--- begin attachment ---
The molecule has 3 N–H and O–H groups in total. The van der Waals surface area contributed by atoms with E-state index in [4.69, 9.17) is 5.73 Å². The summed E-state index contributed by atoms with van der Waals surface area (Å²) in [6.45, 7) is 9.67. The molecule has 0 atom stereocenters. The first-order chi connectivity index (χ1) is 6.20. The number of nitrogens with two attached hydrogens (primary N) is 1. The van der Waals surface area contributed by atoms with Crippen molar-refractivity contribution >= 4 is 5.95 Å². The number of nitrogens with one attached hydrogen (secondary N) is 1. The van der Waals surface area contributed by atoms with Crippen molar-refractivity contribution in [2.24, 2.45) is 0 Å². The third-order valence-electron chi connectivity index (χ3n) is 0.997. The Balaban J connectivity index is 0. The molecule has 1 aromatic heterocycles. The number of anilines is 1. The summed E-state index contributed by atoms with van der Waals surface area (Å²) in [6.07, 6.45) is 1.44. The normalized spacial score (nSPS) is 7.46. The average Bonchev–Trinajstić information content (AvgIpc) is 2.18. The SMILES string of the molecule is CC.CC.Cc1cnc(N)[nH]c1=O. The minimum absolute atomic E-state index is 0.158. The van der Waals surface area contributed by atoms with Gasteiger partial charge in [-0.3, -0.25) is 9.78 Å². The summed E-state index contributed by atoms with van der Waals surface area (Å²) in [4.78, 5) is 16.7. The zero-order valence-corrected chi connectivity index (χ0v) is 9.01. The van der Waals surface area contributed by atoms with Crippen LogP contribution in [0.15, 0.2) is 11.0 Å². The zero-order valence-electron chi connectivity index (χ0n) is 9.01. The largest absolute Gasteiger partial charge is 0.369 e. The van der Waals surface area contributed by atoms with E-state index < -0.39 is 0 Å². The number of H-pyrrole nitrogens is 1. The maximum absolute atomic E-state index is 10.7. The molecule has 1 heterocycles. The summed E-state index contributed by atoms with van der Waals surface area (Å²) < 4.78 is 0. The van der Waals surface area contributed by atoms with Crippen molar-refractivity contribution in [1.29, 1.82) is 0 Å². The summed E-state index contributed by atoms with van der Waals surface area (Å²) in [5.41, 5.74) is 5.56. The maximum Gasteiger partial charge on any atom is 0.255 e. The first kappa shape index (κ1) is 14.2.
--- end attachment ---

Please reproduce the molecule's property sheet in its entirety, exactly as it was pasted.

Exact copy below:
The molecule has 3 N–H and O–H groups in total. The van der Waals surface area contributed by atoms with E-state index in [4.69, 9.17) is 5.73 Å². The summed E-state index contributed by atoms with van der Waals surface area (Å²) in [6.45, 7) is 9.67. The molecule has 0 atom stereocenters. The first-order chi connectivity index (χ1) is 6.20. The number of nitrogens with two attached hydrogens (primary N) is 1. The van der Waals surface area contributed by atoms with Crippen molar-refractivity contribution >= 4 is 5.95 Å². The number of nitrogens with one attached hydrogen (secondary N) is 1. The van der Waals surface area contributed by atoms with Crippen molar-refractivity contribution in [2.24, 2.45) is 0 Å². The third-order valence-electron chi connectivity index (χ3n) is 0.997. The Balaban J connectivity index is 0. The molecule has 1 aromatic heterocycles. The number of anilines is 1. The summed E-state index contributed by atoms with van der Waals surface area (Å²) in [6.07, 6.45) is 1.44. The normalized spacial score (nSPS) is 7.46. The average Bonchev–Trinajstić information content (AvgIpc) is 2.18. The SMILES string of the molecule is CC.CC.Cc1cnc(N)[nH]c1=O. The minimum absolute atomic E-state index is 0.158. The van der Waals surface area contributed by atoms with Gasteiger partial charge in [-0.3, -0.25) is 9.78 Å². The summed E-state index contributed by atoms with van der Waals surface area (Å²) in [4.78, 5) is 16.7. The zero-order valence-corrected chi connectivity index (χ0v) is 9.01. The van der Waals surface area contributed by atoms with Crippen LogP contribution in [0.15, 0.2) is 11.0 Å². The zero-order valence-electron chi connectivity index (χ0n) is 9.01. The largest absolute Gasteiger partial charge is 0.369 e. The van der Waals surface area contributed by atoms with E-state index < -0.39 is 0 Å². The number of H-pyrrole nitrogens is 1. The maximum absolute atomic E-state index is 10.7. The molecule has 1 heterocycles. The summed E-state index contributed by atoms with van der Waals surface area (Å²) < 4.78 is 0. The van der Waals surface area contributed by atoms with Crippen molar-refractivity contribution in [1.29, 1.82) is 0 Å². The summed E-state index contributed by atoms with van der Waals surface area (Å²) in [5.41, 5.74) is 5.56. The maximum Gasteiger partial charge on any atom is 0.255 e. The first kappa shape index (κ1) is 14.2.